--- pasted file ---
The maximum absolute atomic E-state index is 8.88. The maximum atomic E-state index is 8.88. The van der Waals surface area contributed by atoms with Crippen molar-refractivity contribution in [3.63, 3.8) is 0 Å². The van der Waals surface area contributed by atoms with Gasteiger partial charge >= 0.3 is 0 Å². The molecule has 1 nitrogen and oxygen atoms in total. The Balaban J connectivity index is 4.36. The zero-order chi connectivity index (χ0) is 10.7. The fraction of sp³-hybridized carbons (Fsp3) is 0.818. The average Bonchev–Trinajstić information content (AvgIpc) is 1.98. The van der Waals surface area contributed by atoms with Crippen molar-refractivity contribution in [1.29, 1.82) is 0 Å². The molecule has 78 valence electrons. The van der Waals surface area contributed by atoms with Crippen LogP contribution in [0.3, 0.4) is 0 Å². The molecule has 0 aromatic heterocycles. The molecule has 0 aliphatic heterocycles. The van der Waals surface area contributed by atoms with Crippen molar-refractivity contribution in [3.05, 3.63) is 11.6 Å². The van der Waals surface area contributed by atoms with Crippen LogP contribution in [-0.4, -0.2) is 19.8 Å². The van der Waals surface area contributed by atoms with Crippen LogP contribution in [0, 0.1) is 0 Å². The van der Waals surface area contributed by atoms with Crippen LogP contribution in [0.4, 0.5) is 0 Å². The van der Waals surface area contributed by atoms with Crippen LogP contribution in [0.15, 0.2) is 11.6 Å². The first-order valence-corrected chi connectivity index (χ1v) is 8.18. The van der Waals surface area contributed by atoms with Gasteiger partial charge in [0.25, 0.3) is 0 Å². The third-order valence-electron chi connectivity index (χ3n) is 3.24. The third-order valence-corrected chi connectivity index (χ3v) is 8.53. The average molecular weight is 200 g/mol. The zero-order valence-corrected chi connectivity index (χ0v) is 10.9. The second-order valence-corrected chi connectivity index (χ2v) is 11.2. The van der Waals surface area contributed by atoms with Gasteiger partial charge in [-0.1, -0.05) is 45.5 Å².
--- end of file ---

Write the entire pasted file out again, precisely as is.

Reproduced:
The maximum absolute atomic E-state index is 8.88. The maximum atomic E-state index is 8.88. The van der Waals surface area contributed by atoms with Crippen molar-refractivity contribution in [3.63, 3.8) is 0 Å². The van der Waals surface area contributed by atoms with Gasteiger partial charge >= 0.3 is 0 Å². The molecule has 1 nitrogen and oxygen atoms in total. The Balaban J connectivity index is 4.36. The zero-order chi connectivity index (χ0) is 10.7. The fraction of sp³-hybridized carbons (Fsp3) is 0.818. The average Bonchev–Trinajstić information content (AvgIpc) is 1.98. The van der Waals surface area contributed by atoms with Crippen molar-refractivity contribution in [1.29, 1.82) is 0 Å². The molecule has 78 valence electrons. The van der Waals surface area contributed by atoms with Crippen LogP contribution in [0.3, 0.4) is 0 Å². The molecule has 0 aromatic heterocycles. The molecule has 0 aliphatic heterocycles. The van der Waals surface area contributed by atoms with Crippen molar-refractivity contribution in [3.05, 3.63) is 11.6 Å². The van der Waals surface area contributed by atoms with Crippen LogP contribution in [-0.4, -0.2) is 19.8 Å². The van der Waals surface area contributed by atoms with Crippen LogP contribution in [0, 0.1) is 0 Å². The van der Waals surface area contributed by atoms with Crippen LogP contribution in [0.4, 0.5) is 0 Å². The van der Waals surface area contributed by atoms with Crippen LogP contribution in [0.15, 0.2) is 11.6 Å². The first-order valence-corrected chi connectivity index (χ1v) is 8.18. The van der Waals surface area contributed by atoms with Gasteiger partial charge in [0.25, 0.3) is 0 Å². The third-order valence-electron chi connectivity index (χ3n) is 3.24. The third-order valence-corrected chi connectivity index (χ3v) is 8.53. The average molecular weight is 200 g/mol. The zero-order valence-corrected chi connectivity index (χ0v) is 10.9. The second-order valence-corrected chi connectivity index (χ2v) is 11.2. The van der Waals surface area contributed by atoms with Gasteiger partial charge in [-0.1, -0.05) is 45.5 Å².